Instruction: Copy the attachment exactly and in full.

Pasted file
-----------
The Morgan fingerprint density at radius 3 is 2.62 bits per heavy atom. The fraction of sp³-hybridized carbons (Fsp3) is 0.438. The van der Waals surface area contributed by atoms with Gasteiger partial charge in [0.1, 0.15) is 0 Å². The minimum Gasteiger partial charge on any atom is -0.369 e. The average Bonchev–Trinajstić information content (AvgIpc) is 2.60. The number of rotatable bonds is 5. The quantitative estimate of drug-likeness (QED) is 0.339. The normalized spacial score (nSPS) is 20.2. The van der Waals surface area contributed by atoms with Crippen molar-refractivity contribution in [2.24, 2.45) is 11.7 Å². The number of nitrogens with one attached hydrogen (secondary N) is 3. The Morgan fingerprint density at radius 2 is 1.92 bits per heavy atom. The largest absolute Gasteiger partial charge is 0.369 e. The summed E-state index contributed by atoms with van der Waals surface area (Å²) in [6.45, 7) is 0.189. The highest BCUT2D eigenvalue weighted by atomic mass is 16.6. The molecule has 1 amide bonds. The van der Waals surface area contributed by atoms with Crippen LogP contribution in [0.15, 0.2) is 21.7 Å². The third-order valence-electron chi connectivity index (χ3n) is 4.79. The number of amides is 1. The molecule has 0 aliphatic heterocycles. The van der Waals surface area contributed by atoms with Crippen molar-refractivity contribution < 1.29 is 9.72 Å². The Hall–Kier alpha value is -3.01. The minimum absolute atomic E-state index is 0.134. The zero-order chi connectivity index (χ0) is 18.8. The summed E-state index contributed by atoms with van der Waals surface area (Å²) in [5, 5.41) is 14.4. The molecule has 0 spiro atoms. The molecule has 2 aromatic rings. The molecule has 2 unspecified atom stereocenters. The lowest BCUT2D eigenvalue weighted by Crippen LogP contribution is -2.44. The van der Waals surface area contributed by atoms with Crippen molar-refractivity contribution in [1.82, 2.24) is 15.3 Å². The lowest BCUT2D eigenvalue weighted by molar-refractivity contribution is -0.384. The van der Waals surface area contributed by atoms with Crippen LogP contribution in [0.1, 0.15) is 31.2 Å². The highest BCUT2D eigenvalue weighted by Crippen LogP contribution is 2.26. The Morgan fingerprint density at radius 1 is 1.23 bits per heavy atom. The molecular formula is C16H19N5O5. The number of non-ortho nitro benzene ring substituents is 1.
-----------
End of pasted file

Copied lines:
The Morgan fingerprint density at radius 3 is 2.62 bits per heavy atom. The fraction of sp³-hybridized carbons (Fsp3) is 0.438. The van der Waals surface area contributed by atoms with Gasteiger partial charge in [0.1, 0.15) is 0 Å². The minimum Gasteiger partial charge on any atom is -0.369 e. The average Bonchev–Trinajstić information content (AvgIpc) is 2.60. The number of rotatable bonds is 5. The quantitative estimate of drug-likeness (QED) is 0.339. The normalized spacial score (nSPS) is 20.2. The van der Waals surface area contributed by atoms with Crippen molar-refractivity contribution in [2.24, 2.45) is 11.7 Å². The number of nitrogens with one attached hydrogen (secondary N) is 3. The Morgan fingerprint density at radius 2 is 1.92 bits per heavy atom. The largest absolute Gasteiger partial charge is 0.369 e. The summed E-state index contributed by atoms with van der Waals surface area (Å²) in [6.45, 7) is 0.189. The highest BCUT2D eigenvalue weighted by atomic mass is 16.6. The molecule has 1 amide bonds. The van der Waals surface area contributed by atoms with Crippen LogP contribution in [0.15, 0.2) is 21.7 Å². The third-order valence-electron chi connectivity index (χ3n) is 4.79. The number of amides is 1. The molecule has 0 aliphatic heterocycles. The van der Waals surface area contributed by atoms with Crippen molar-refractivity contribution < 1.29 is 9.72 Å². The Hall–Kier alpha value is -3.01. The minimum absolute atomic E-state index is 0.134. The zero-order chi connectivity index (χ0) is 18.8. The summed E-state index contributed by atoms with van der Waals surface area (Å²) in [5, 5.41) is 14.4. The molecule has 0 spiro atoms. The molecule has 2 aromatic rings. The molecule has 2 unspecified atom stereocenters. The lowest BCUT2D eigenvalue weighted by Crippen LogP contribution is -2.44. The van der Waals surface area contributed by atoms with Crippen molar-refractivity contribution in [1.82, 2.24) is 15.3 Å². The lowest BCUT2D eigenvalue weighted by molar-refractivity contribution is -0.384. The van der Waals surface area contributed by atoms with Crippen LogP contribution in [0.1, 0.15) is 31.2 Å². The highest BCUT2D eigenvalue weighted by Crippen LogP contribution is 2.26. The Morgan fingerprint density at radius 1 is 1.23 bits per heavy atom. The molecular formula is C16H19N5O5. The number of non-ortho nitro benzene ring substituents is 1.